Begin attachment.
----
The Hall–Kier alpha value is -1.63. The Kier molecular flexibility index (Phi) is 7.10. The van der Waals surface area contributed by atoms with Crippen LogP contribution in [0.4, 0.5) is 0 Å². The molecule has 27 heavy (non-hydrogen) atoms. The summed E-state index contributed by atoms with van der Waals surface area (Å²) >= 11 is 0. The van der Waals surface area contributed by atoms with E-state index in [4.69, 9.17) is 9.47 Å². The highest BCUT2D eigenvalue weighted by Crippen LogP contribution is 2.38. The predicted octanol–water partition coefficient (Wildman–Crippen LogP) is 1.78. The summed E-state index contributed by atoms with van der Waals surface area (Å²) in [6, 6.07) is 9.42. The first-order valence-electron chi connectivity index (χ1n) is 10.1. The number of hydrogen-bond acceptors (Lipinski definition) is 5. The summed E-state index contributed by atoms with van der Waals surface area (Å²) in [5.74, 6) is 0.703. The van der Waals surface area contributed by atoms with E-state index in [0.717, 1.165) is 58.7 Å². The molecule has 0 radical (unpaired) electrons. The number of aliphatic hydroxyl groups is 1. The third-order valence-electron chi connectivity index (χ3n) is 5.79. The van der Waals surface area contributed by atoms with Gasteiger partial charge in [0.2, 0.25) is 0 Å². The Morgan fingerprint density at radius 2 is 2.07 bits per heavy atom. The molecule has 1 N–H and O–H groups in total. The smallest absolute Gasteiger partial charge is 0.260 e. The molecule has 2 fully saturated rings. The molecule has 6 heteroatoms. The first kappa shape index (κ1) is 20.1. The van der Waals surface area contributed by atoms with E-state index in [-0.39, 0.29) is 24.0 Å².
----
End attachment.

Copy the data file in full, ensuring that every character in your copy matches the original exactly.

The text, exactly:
The Hall–Kier alpha value is -1.63. The Kier molecular flexibility index (Phi) is 7.10. The van der Waals surface area contributed by atoms with Crippen LogP contribution in [0.4, 0.5) is 0 Å². The molecule has 27 heavy (non-hydrogen) atoms. The summed E-state index contributed by atoms with van der Waals surface area (Å²) >= 11 is 0. The van der Waals surface area contributed by atoms with E-state index in [4.69, 9.17) is 9.47 Å². The highest BCUT2D eigenvalue weighted by Crippen LogP contribution is 2.38. The predicted octanol–water partition coefficient (Wildman–Crippen LogP) is 1.78. The summed E-state index contributed by atoms with van der Waals surface area (Å²) in [6, 6.07) is 9.42. The first-order valence-electron chi connectivity index (χ1n) is 10.1. The number of hydrogen-bond acceptors (Lipinski definition) is 5. The summed E-state index contributed by atoms with van der Waals surface area (Å²) in [5.74, 6) is 0.703. The van der Waals surface area contributed by atoms with E-state index in [0.717, 1.165) is 58.7 Å². The molecule has 0 radical (unpaired) electrons. The number of aliphatic hydroxyl groups is 1. The third-order valence-electron chi connectivity index (χ3n) is 5.79. The van der Waals surface area contributed by atoms with Gasteiger partial charge in [0.2, 0.25) is 0 Å². The Morgan fingerprint density at radius 2 is 2.07 bits per heavy atom. The molecule has 1 N–H and O–H groups in total. The smallest absolute Gasteiger partial charge is 0.260 e. The molecule has 2 fully saturated rings. The molecule has 6 heteroatoms. The first kappa shape index (κ1) is 20.1. The van der Waals surface area contributed by atoms with E-state index in [-0.39, 0.29) is 24.0 Å².